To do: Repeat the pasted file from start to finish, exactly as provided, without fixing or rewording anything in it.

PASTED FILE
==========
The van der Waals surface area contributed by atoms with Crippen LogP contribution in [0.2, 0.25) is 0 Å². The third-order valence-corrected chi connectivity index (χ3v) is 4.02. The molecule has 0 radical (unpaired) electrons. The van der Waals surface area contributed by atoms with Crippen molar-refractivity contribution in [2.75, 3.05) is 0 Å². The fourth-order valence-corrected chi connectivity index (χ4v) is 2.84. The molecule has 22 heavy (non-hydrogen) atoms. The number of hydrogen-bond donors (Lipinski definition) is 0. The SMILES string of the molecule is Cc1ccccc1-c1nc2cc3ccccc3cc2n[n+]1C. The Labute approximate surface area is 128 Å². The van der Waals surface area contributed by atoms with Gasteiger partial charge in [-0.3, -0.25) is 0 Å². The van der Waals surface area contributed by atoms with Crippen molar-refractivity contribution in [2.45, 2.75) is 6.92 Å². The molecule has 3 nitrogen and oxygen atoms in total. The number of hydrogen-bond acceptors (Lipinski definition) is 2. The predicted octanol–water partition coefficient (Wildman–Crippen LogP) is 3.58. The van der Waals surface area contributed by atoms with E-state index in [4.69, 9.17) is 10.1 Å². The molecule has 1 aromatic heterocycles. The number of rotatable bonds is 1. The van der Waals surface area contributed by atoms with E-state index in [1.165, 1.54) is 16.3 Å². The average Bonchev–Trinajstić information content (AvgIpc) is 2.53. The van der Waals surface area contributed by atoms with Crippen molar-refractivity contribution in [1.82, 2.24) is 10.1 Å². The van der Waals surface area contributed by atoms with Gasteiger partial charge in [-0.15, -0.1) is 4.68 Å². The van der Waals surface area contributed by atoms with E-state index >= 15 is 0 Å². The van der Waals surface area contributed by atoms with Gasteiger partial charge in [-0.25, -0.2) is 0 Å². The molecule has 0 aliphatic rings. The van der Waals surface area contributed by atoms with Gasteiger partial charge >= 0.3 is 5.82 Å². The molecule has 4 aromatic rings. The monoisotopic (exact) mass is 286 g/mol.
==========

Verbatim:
The van der Waals surface area contributed by atoms with Crippen LogP contribution in [0.2, 0.25) is 0 Å². The third-order valence-corrected chi connectivity index (χ3v) is 4.02. The molecule has 0 radical (unpaired) electrons. The van der Waals surface area contributed by atoms with Crippen molar-refractivity contribution in [2.75, 3.05) is 0 Å². The fourth-order valence-corrected chi connectivity index (χ4v) is 2.84. The molecule has 22 heavy (non-hydrogen) atoms. The number of hydrogen-bond donors (Lipinski definition) is 0. The SMILES string of the molecule is Cc1ccccc1-c1nc2cc3ccccc3cc2n[n+]1C. The Labute approximate surface area is 128 Å². The van der Waals surface area contributed by atoms with Gasteiger partial charge in [-0.3, -0.25) is 0 Å². The van der Waals surface area contributed by atoms with Crippen molar-refractivity contribution in [2.45, 2.75) is 6.92 Å². The molecule has 3 nitrogen and oxygen atoms in total. The number of hydrogen-bond acceptors (Lipinski definition) is 2. The predicted octanol–water partition coefficient (Wildman–Crippen LogP) is 3.58. The van der Waals surface area contributed by atoms with E-state index in [4.69, 9.17) is 10.1 Å². The molecule has 1 aromatic heterocycles. The number of rotatable bonds is 1. The van der Waals surface area contributed by atoms with E-state index in [1.165, 1.54) is 16.3 Å². The average Bonchev–Trinajstić information content (AvgIpc) is 2.53. The van der Waals surface area contributed by atoms with Crippen molar-refractivity contribution in [1.82, 2.24) is 10.1 Å². The van der Waals surface area contributed by atoms with Gasteiger partial charge in [-0.15, -0.1) is 4.68 Å². The van der Waals surface area contributed by atoms with E-state index >= 15 is 0 Å². The van der Waals surface area contributed by atoms with Gasteiger partial charge in [-0.25, -0.2) is 0 Å². The molecule has 0 aliphatic rings. The van der Waals surface area contributed by atoms with Gasteiger partial charge >= 0.3 is 5.82 Å². The molecule has 4 aromatic rings. The monoisotopic (exact) mass is 286 g/mol.